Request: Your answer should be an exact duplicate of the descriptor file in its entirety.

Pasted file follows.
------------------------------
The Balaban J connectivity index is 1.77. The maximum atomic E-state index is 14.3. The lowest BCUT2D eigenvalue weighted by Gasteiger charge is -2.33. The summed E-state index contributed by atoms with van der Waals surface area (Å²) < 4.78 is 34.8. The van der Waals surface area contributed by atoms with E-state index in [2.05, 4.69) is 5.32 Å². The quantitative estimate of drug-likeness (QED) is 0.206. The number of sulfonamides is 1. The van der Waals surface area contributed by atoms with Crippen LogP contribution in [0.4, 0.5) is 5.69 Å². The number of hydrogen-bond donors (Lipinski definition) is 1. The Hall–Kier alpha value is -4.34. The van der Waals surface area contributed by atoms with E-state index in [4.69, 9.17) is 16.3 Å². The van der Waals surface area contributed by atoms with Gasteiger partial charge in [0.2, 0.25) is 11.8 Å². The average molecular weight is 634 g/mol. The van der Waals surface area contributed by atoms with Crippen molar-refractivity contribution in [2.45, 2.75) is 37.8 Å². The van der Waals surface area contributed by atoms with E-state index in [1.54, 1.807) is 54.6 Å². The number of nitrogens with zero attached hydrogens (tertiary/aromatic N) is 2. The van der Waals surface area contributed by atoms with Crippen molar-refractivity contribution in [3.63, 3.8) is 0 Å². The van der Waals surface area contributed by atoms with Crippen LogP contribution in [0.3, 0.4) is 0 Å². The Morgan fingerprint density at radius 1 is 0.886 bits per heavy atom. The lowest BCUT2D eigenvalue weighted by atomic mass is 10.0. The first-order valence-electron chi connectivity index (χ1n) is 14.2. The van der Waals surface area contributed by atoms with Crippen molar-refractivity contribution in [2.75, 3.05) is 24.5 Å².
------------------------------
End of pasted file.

The Balaban J connectivity index is 1.77. The maximum atomic E-state index is 14.3. The lowest BCUT2D eigenvalue weighted by Gasteiger charge is -2.33. The summed E-state index contributed by atoms with van der Waals surface area (Å²) < 4.78 is 34.8. The van der Waals surface area contributed by atoms with E-state index in [2.05, 4.69) is 5.32 Å². The quantitative estimate of drug-likeness (QED) is 0.206. The number of sulfonamides is 1. The van der Waals surface area contributed by atoms with Crippen LogP contribution in [0.4, 0.5) is 5.69 Å². The number of hydrogen-bond donors (Lipinski definition) is 1. The Hall–Kier alpha value is -4.34. The van der Waals surface area contributed by atoms with E-state index in [4.69, 9.17) is 16.3 Å². The van der Waals surface area contributed by atoms with Gasteiger partial charge in [0.2, 0.25) is 11.8 Å². The average molecular weight is 634 g/mol. The van der Waals surface area contributed by atoms with Crippen molar-refractivity contribution in [2.45, 2.75) is 37.8 Å². The van der Waals surface area contributed by atoms with E-state index in [1.54, 1.807) is 54.6 Å². The number of nitrogens with zero attached hydrogens (tertiary/aromatic N) is 2. The van der Waals surface area contributed by atoms with Crippen molar-refractivity contribution in [3.63, 3.8) is 0 Å². The van der Waals surface area contributed by atoms with Crippen LogP contribution in [0.3, 0.4) is 0 Å². The Morgan fingerprint density at radius 1 is 0.886 bits per heavy atom. The lowest BCUT2D eigenvalue weighted by atomic mass is 10.0. The first-order valence-electron chi connectivity index (χ1n) is 14.2. The van der Waals surface area contributed by atoms with Crippen molar-refractivity contribution in [2.75, 3.05) is 24.5 Å².